(HealthDay News) – Interferon beta does not reduce the progression of disability in patients with relapsing-remitting multiple sclerosis (MS), according to a study published in the July 18 issue of the Journal of the American Medical Association.
To examine the correlation between interferon beta use and disability progression in relapsing-remitting MS, Afsaneh Shirani, MD, from the Vancouver Coastal Health Research Institute in Canada, and colleagues analyzed data collected from 868 patients with relapsing-remitting MS in Canada treated with interferon beta and compared them with 829 untreated contemporary and 959 historical controls. The Expanded Disability Status Scale (EDSS) was used to assess disability (range, 0–10, with higher scores indicating higher disability).
The researchers found that the median active follow-up times were 5.1 years for the interferon beta-treated cohort, 4 years for the contemporary control cohort, and 10.8 years for the historical control cohort. The observed rates for the three cohorts reaching a sustained EDSS score of 6 (requiring a cane to walk 100m) were 10.8%, 5.3%, and 23.1%, respectively. After adjusting for potential baseline confounding variables, exposure to interferon beta was not associated with a statistically significant difference in the hazard of reaching an EDSS score of 6 when either control group were considered. Neither further adjustment for comorbidities or socioeconomic variables nor propensity score adjustment changed the results.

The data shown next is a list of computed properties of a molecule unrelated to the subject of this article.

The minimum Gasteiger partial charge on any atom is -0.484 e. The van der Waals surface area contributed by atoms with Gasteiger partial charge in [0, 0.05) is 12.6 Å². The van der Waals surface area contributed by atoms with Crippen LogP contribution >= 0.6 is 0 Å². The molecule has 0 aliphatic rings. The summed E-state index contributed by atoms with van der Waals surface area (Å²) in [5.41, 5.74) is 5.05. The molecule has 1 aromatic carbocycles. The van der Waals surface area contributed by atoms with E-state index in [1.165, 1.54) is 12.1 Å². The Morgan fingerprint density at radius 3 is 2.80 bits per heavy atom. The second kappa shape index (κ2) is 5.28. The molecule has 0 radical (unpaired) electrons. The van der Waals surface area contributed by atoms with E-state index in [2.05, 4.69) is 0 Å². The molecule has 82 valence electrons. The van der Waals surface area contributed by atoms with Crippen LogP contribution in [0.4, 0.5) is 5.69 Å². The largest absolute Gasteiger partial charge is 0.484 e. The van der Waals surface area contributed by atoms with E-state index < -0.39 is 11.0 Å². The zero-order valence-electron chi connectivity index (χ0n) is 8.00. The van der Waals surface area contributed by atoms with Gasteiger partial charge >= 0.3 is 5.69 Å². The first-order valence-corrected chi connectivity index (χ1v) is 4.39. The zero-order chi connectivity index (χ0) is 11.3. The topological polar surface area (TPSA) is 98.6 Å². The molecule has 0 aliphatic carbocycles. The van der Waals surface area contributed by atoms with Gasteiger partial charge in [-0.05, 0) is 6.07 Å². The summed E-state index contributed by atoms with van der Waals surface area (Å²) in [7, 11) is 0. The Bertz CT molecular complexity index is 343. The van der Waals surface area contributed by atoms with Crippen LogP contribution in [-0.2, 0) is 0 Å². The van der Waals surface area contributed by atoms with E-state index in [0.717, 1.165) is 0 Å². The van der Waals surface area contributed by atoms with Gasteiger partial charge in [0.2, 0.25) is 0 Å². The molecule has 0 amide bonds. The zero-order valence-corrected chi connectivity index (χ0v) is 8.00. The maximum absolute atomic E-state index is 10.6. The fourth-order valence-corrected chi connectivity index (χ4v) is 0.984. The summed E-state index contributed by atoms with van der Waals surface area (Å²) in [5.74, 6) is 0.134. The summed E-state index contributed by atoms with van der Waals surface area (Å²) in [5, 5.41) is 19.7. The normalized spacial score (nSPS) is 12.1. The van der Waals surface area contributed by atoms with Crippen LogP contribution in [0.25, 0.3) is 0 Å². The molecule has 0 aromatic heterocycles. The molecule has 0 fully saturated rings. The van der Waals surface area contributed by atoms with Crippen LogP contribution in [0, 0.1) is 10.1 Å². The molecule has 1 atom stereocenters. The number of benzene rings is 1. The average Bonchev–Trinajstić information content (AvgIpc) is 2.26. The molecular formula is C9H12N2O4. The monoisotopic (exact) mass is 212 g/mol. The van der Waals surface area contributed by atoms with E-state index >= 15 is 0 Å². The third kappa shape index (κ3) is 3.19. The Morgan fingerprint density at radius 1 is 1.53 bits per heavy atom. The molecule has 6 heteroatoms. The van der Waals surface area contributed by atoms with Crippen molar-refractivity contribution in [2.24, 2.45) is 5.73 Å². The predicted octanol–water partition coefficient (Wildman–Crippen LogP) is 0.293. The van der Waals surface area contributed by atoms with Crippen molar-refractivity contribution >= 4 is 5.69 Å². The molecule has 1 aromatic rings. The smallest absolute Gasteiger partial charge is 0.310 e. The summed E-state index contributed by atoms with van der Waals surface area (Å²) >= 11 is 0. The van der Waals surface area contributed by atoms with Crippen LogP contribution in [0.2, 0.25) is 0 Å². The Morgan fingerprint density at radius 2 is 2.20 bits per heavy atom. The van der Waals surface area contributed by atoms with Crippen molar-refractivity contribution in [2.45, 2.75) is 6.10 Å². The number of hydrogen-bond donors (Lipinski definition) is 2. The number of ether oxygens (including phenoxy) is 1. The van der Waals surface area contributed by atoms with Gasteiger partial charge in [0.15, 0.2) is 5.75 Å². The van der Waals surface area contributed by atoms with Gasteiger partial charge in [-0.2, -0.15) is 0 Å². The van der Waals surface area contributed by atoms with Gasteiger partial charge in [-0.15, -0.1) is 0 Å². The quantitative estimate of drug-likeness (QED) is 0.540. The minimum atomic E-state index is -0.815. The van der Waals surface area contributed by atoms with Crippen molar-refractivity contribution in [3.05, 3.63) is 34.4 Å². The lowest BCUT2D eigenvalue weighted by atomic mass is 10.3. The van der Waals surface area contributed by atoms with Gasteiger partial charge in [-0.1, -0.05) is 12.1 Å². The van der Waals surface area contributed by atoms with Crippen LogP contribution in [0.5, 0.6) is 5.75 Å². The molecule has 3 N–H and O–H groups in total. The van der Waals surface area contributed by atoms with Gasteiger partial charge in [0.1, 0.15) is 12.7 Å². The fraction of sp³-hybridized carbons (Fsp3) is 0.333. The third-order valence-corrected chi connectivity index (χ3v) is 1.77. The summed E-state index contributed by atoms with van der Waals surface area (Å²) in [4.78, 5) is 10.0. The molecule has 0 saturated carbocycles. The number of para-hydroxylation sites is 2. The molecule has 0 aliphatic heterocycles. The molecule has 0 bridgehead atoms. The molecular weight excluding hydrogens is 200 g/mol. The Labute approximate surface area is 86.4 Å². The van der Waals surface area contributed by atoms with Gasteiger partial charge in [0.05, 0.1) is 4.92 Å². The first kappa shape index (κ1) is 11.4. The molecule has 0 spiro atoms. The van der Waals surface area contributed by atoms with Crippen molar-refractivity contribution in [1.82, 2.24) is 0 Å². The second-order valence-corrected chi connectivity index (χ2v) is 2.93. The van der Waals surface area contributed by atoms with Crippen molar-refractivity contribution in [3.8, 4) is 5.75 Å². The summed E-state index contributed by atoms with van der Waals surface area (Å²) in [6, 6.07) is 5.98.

“The ultimate goal of treatment for MS is to prevent or delay long-term disability,” the authors write. “Our findings bring into question the routine use of interferon beta drugs to achieve this goal in MS.”
Several of the authors disclosed financial ties to the pharmaceutical industry.